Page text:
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    California Community Colleges LOSE 350,000 Students

    BY John Hetts, Ph.D.

    Issue

    This item provides the Board of Governors (Board) provides an update and opportunity to discuss changes in student headcount from 2019-2020 to 2021-2022 and preliminary results from the statewide survey of potential, current, and former students who had previously applied to the California Community Colleges as a follow-up to discussion from the Board Strategy Session on August 15, 2022.

    Background

    The Omicron variant wave arrived and peaked during the start of the Spring 2022 semester, once again substantially disrupting student and college plans for the spring, further exacerbating previously documented enrollment declines in our system. While data for a few colleges remain to be reported, sufficient data is available to make meaningful observations about general patterns of student enrollment in Spring 2022 and for the 2021-2022 academic year.

    Although data is still not yet complete, reporting from districts which accounted for 98.5% of student headcount in Spring 2021 is available to help understand the continuing impact on overall student headcount. Among reporting colleges, 2021-2022 unduplicated student headcount declined approximately 4.4% (~80,000 students) compared to 2020-2021 and 16.0% (~350,000 students) compared to 2019-2020. The observed decline was not uniform across our student populations. More substantial declines continue to be observed among underrepresented students of color (particularly Native American/Alaska Native students), male students, and older students. However, the disproportionate impacts of the pandemic continue to even out slightly in its second year, with the pattern of decline becoming more evenly distributed amongst different student populations. Student populations which experienced larger declines from 2019-20 to 2020-21 are now show smaller declines from 2020-21 to 2021-22.

    In partnership with system stakeholders, the Chancellor’s Office is undertaking a number of critical efforts including: a Chief Executive Officer Student Engagement, Persistence, and Success Roundtable with representatives from across the state’s eight regions; System Learning Tours with members of the Board of Governors, the Student Senate for the California Community Colleges, the Academic Senate for the California Community Colleges, and the League to understand and elevate promising approaches to supporting students enrollment, persistence, and completion; the development and release of a compendium of all allocations and resources to help support student-centered investments and strategic expenditures of state and federal funding to support student engagement and re-engagement, enrollment, and success; and partnerships with system researchers and the RP Group on a statewide survey of prospective, current, and former community college students as well as in depth institutional and longitudinal student research with the Public Policy Institute of California (PPIC) and the Wheelhouse Center for Community College Leadership and Research.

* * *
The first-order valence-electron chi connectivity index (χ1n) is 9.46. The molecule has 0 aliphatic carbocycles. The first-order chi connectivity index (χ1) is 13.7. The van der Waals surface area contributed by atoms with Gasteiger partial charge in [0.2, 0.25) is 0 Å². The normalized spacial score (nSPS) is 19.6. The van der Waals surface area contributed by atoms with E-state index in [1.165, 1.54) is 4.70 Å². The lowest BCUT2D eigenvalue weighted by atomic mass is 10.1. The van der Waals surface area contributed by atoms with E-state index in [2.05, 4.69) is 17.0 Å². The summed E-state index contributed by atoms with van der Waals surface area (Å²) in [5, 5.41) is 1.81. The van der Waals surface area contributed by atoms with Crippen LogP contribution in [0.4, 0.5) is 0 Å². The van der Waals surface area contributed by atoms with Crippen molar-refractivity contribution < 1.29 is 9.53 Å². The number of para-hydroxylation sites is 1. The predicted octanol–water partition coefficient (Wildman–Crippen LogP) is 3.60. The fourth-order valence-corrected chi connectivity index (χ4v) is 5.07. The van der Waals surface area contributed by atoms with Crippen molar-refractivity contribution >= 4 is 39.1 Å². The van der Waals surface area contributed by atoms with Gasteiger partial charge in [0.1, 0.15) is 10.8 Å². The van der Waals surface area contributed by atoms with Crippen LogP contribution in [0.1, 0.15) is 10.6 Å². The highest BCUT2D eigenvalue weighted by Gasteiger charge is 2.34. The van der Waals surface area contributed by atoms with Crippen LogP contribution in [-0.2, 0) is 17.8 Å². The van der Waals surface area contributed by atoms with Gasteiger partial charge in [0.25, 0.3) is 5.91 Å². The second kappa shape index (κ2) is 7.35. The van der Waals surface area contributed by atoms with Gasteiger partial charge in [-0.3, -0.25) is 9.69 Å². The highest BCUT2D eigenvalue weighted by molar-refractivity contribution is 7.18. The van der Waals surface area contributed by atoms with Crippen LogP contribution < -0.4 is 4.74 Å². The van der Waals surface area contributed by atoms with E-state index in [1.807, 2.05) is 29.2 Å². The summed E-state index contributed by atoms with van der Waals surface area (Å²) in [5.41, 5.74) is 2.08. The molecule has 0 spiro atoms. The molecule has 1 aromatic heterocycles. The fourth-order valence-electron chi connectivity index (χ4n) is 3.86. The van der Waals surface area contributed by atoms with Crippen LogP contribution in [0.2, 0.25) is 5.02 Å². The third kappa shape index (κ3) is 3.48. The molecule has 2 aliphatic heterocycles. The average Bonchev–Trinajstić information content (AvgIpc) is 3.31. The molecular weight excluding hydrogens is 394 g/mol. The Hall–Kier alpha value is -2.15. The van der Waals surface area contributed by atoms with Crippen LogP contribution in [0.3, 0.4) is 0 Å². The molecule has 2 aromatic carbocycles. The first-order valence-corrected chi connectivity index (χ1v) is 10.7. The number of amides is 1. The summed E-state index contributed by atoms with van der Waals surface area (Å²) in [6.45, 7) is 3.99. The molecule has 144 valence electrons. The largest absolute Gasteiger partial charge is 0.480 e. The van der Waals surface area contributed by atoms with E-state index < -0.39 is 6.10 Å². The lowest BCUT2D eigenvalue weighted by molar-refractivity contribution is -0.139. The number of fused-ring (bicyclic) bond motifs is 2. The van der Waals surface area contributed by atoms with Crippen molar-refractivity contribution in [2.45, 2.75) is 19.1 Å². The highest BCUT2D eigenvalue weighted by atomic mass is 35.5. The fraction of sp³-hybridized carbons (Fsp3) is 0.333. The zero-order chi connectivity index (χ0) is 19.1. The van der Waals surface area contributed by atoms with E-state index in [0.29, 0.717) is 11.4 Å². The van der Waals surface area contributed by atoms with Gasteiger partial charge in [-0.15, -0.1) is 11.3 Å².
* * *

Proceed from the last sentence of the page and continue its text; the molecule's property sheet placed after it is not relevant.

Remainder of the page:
Preliminary results from the statewide survey of students mirror research done on students and prospective students nationwide. Key highlights among prospective students who have not enrolled yet are that: they have not enrolled because they are considering another higher education institution (33%), they cannot afford college (29%), and/or need to prioritize work right now (27%). For previously enrolled students, the responses have been different and yet similar. Previously enrolled students indicated that the need to prioritize work (31%) and the inability to afford college (28%) both remain key barriers. Additionally, their responses indicate that their need to prioritize dependent care (21%) and the lack of availability of enough online classes (20%) are serving as critical additional barriers.

    Our students responses reveal that even though the California Community Colleges remain a highly affordable educational option, navigating work-life balance, being able to afford for the total cost of education both on paper and in opportunity costs (having to work less/earn less), and having enough flexible educational options remains a challenge for our students. However, amidst all the challenges they detailed, when asked, nearly half of the respondents indicated that they would like to be contacted by their college for help based on their responses. The survey was specifically designed to precisely create those opportunities for our colleges, providing information directly to colleges about which students would like help and what they need to support the full re-engagement of the students of California as we begin to emerge from the pandemic together.

    As a system, we have the opportunity to advance the transformation of our colleges that students (and prospective students) are asking for and the Vision for Success goals and commitments have framed to advance these transformations.

    The final results of the survey will be available next month and an update and final report on the survey will be provided at a subsequent meeting. This data, in combination with the outlined actions, will support the recovery of our communities and our student-centered actions will continue to move forward with urgency.

    John Hetts, Ph.D. is Executive Vice Chancellor of the Innovation, Data, Evidence, and Analytics Office of California Community Colleges.

    The views and opinions expressed in this commentary are those of the author and do not reflect the official position of Citizens Journal


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